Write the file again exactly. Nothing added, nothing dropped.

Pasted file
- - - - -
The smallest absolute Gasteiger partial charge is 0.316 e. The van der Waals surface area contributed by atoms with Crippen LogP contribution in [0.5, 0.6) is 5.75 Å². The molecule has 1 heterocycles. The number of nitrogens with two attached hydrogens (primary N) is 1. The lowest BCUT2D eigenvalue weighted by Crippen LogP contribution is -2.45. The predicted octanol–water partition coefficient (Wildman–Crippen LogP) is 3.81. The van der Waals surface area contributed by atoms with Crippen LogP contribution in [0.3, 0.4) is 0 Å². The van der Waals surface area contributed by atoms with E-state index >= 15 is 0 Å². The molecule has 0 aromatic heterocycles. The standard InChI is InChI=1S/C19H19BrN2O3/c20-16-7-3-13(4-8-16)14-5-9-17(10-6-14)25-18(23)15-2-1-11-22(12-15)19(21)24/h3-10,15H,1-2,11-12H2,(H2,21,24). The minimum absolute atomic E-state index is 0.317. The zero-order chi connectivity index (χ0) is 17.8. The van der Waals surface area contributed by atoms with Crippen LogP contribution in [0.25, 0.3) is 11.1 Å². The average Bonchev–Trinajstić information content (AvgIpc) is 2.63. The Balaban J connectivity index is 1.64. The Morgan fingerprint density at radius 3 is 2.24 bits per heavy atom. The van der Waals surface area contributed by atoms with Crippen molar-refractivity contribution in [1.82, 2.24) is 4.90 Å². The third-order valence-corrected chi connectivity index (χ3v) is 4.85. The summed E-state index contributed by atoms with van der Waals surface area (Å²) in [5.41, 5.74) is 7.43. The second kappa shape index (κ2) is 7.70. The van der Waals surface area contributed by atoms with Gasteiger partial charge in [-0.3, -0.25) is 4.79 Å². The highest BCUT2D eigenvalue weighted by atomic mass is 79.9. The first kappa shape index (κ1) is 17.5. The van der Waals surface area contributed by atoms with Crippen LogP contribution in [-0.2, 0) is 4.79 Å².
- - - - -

The smallest absolute Gasteiger partial charge is 0.316 e. The van der Waals surface area contributed by atoms with Crippen LogP contribution in [0.5, 0.6) is 5.75 Å². The molecule has 1 heterocycles. The number of nitrogens with two attached hydrogens (primary N) is 1. The lowest BCUT2D eigenvalue weighted by Crippen LogP contribution is -2.45. The predicted octanol–water partition coefficient (Wildman–Crippen LogP) is 3.81. The van der Waals surface area contributed by atoms with Crippen LogP contribution in [0.3, 0.4) is 0 Å². The van der Waals surface area contributed by atoms with E-state index >= 15 is 0 Å². The molecule has 0 aromatic heterocycles. The standard InChI is InChI=1S/C19H19BrN2O3/c20-16-7-3-13(4-8-16)14-5-9-17(10-6-14)25-18(23)15-2-1-11-22(12-15)19(21)24/h3-10,15H,1-2,11-12H2,(H2,21,24). The minimum absolute atomic E-state index is 0.317. The zero-order chi connectivity index (χ0) is 17.8. The van der Waals surface area contributed by atoms with Crippen LogP contribution in [0.25, 0.3) is 11.1 Å². The average Bonchev–Trinajstić information content (AvgIpc) is 2.63. The Balaban J connectivity index is 1.64. The Morgan fingerprint density at radius 3 is 2.24 bits per heavy atom. The van der Waals surface area contributed by atoms with Crippen molar-refractivity contribution in [1.82, 2.24) is 4.90 Å². The third-order valence-corrected chi connectivity index (χ3v) is 4.85. The summed E-state index contributed by atoms with van der Waals surface area (Å²) in [5.41, 5.74) is 7.43. The second kappa shape index (κ2) is 7.70. The van der Waals surface area contributed by atoms with Gasteiger partial charge in [-0.3, -0.25) is 4.79 Å². The highest BCUT2D eigenvalue weighted by atomic mass is 79.9. The first kappa shape index (κ1) is 17.5. The van der Waals surface area contributed by atoms with Crippen LogP contribution in [-0.2, 0) is 4.79 Å².